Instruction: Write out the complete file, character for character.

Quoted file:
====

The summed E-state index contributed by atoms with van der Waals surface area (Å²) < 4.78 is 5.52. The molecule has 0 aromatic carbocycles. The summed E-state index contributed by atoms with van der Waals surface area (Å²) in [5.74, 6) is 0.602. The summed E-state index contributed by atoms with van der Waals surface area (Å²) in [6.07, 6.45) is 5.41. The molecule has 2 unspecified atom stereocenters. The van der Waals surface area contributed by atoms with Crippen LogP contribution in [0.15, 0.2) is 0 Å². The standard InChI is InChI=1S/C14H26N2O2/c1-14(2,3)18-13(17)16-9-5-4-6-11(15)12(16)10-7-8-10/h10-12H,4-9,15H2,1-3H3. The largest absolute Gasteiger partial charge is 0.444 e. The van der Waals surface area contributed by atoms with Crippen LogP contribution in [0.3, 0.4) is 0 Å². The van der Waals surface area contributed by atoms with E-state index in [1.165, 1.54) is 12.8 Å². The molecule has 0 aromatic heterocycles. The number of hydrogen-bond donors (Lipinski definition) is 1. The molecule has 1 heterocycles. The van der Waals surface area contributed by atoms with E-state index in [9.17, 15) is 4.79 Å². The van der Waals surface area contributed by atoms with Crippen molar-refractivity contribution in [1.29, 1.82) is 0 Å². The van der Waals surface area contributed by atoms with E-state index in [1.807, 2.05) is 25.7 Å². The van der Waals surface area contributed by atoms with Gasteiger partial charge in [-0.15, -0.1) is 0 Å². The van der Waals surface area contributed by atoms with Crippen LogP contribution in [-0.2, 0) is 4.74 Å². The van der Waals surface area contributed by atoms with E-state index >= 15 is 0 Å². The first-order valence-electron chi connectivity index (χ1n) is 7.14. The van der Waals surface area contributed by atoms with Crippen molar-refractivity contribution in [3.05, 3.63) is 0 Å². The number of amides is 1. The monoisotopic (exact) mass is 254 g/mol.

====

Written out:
The summed E-state index contributed by atoms with van der Waals surface area (Å²) < 4.78 is 5.52. The molecule has 0 aromatic carbocycles. The summed E-state index contributed by atoms with van der Waals surface area (Å²) in [5.74, 6) is 0.602. The summed E-state index contributed by atoms with van der Waals surface area (Å²) in [6.07, 6.45) is 5.41. The molecule has 2 unspecified atom stereocenters. The van der Waals surface area contributed by atoms with Crippen LogP contribution in [0.15, 0.2) is 0 Å². The standard InChI is InChI=1S/C14H26N2O2/c1-14(2,3)18-13(17)16-9-5-4-6-11(15)12(16)10-7-8-10/h10-12H,4-9,15H2,1-3H3. The largest absolute Gasteiger partial charge is 0.444 e. The van der Waals surface area contributed by atoms with Crippen LogP contribution in [0.3, 0.4) is 0 Å². The van der Waals surface area contributed by atoms with E-state index in [1.165, 1.54) is 12.8 Å². The molecule has 0 aromatic heterocycles. The number of hydrogen-bond donors (Lipinski definition) is 1. The molecule has 1 heterocycles. The van der Waals surface area contributed by atoms with E-state index in [9.17, 15) is 4.79 Å². The van der Waals surface area contributed by atoms with Crippen molar-refractivity contribution in [1.29, 1.82) is 0 Å². The van der Waals surface area contributed by atoms with E-state index in [1.807, 2.05) is 25.7 Å². The van der Waals surface area contributed by atoms with Gasteiger partial charge in [-0.15, -0.1) is 0 Å². The van der Waals surface area contributed by atoms with Crippen LogP contribution in [-0.2, 0) is 4.74 Å². The van der Waals surface area contributed by atoms with E-state index >= 15 is 0 Å². The first-order valence-electron chi connectivity index (χ1n) is 7.14. The van der Waals surface area contributed by atoms with Crippen molar-refractivity contribution in [3.05, 3.63) is 0 Å². The number of amides is 1. The monoisotopic (exact) mass is 254 g/mol.